NBIC Education for the Twenty First Century

To enhance human performance most successfully, science and engineering education will have to evolve and, in some respects, radically reinvent itself. The knowledge taught will be based on concepts offered by nano, bio, info, and cognitive sciences, and these concepts will be introduced at the beginning of the K-12 teaching process. High-quality science education will be made available to the majority of students.

Special efforts must be made to stimulate communication between disciplines and develop in scientists the communication skills for doing so, so that conversations between them can be made focused and productive. Achievement of good interdisciplinary communication will synergistically enhance the knowledge and progress of all disciplines. Since mathematical tools represent a common language among and between disciplines, mathematics should be taught in greater depth and be a common focus among most scientific disciplines. At the same time, mathematics textbooks must use problems from science and engineering as examples.

Concerted efforts must be supported to write cross-disciplinary educational materials, using a variety of media at the university level that help with the language problems across traditional fields. A positive, inclusive social environment must be promoted that encourages creative growth of converging technologies. Improved pedagogy and accessibility are fundamental ingredients for the realization of converging technologies, incorporating the cultural differences that exist between students and between different technical fields.

At the college and graduate school levels, we may need a new program for multidisciplinary fellowships that would make it possible for students to move among professors and disciplines related to NBIC. A fellowship might travel with a student from one department or school to another and temporarily into a research integration or industry unit. Students might be allowed to define their own cross-disciplinary proposals, then funding would be provided directly to them rather than to an institution or mentor.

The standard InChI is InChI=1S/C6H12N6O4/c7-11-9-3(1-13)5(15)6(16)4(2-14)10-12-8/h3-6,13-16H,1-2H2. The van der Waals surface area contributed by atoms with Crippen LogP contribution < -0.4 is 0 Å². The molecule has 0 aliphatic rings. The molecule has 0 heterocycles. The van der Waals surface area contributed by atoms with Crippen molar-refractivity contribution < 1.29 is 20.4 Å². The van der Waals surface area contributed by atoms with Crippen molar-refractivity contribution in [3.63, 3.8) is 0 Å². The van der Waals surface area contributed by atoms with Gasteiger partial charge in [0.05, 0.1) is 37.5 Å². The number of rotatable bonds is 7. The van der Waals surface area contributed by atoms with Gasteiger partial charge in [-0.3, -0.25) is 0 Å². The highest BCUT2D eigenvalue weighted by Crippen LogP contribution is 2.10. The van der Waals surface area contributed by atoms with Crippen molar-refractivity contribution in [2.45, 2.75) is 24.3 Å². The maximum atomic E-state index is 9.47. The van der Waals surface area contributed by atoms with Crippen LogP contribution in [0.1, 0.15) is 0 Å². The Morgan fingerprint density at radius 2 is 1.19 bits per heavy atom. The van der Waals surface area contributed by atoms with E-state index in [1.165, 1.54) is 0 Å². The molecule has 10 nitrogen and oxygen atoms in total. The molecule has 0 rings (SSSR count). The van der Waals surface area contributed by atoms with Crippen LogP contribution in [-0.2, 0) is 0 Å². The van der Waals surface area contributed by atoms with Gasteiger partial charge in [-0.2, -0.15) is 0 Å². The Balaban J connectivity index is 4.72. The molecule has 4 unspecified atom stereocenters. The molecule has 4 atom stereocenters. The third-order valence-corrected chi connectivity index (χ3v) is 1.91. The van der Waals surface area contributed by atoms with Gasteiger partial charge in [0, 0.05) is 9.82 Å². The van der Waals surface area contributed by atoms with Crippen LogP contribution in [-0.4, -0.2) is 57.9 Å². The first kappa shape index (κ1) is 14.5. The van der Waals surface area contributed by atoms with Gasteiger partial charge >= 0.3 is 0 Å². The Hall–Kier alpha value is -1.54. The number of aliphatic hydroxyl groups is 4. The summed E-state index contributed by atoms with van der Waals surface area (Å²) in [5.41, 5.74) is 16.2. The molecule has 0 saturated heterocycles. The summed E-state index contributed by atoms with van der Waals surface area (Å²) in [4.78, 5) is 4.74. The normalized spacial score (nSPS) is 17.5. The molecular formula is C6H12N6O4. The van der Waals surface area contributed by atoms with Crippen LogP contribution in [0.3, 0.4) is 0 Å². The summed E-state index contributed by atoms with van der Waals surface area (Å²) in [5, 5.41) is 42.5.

Depth in graduate studies is necessary and should not be compromised. However, if specific disciplines deliberately associate themselves with neighboring disciplines that use similar tools and models, breadth and a holistic perspective will come more easily to all.

Creating new educational curricula and methodologies will require problem-driven, system-oriented research and development. Cognitive scientists can analyze learning styles using NBIC and provide appropriate assistance. Better education is needed for teachers, including sufficiently funded research experiences and credit for in-service experiences in industry and research laboratories.

NBIC concepts should be introduced as early as possible. For example, basic concepts and problems of nanoscience could be taught in elementary schools. NBIC terms and concepts could be placed into childhood educational reading materials starting from the earliest levels. Virtual reality environments and websites could offer many kinds of exciting instructional materials. Practical demonstration kits could facilitate interactive learning. Research scientists could frequently visit schools to offer demonstrations and serve as role models.

NBIC courses and modules can be integrated to some extent into existing curricula and school settings, but novel alternatives will also have to be explored. Every way of making science and technology more interesting for young people would be helpful, such as using games to teach math and logic. To achieve these goals, it will be essential for educators, including members of school boards, curriculum development committees, and designers of standardized tests, to identify and encourage champions in K-12 schools. National standards for educational achievement will be indispensable tools to address the most challenging and promising NBIC areas.

In fifteen years, we anticipate that education will be based to a significant extent on unifying principles in science and technology that are easier to understand and more valuable for the learner. The new NBIC science content will have been introduced and be available in about 50 percent of the public schools. A variety of new pedagogical tools will be widely available, based on new learning methods, using learning-enhancing devices developed by neuroscience in cooperation with information technology. The process of learning at home or school, either individually or in groups, will be faster and better because of the new methods, tools, and processes.

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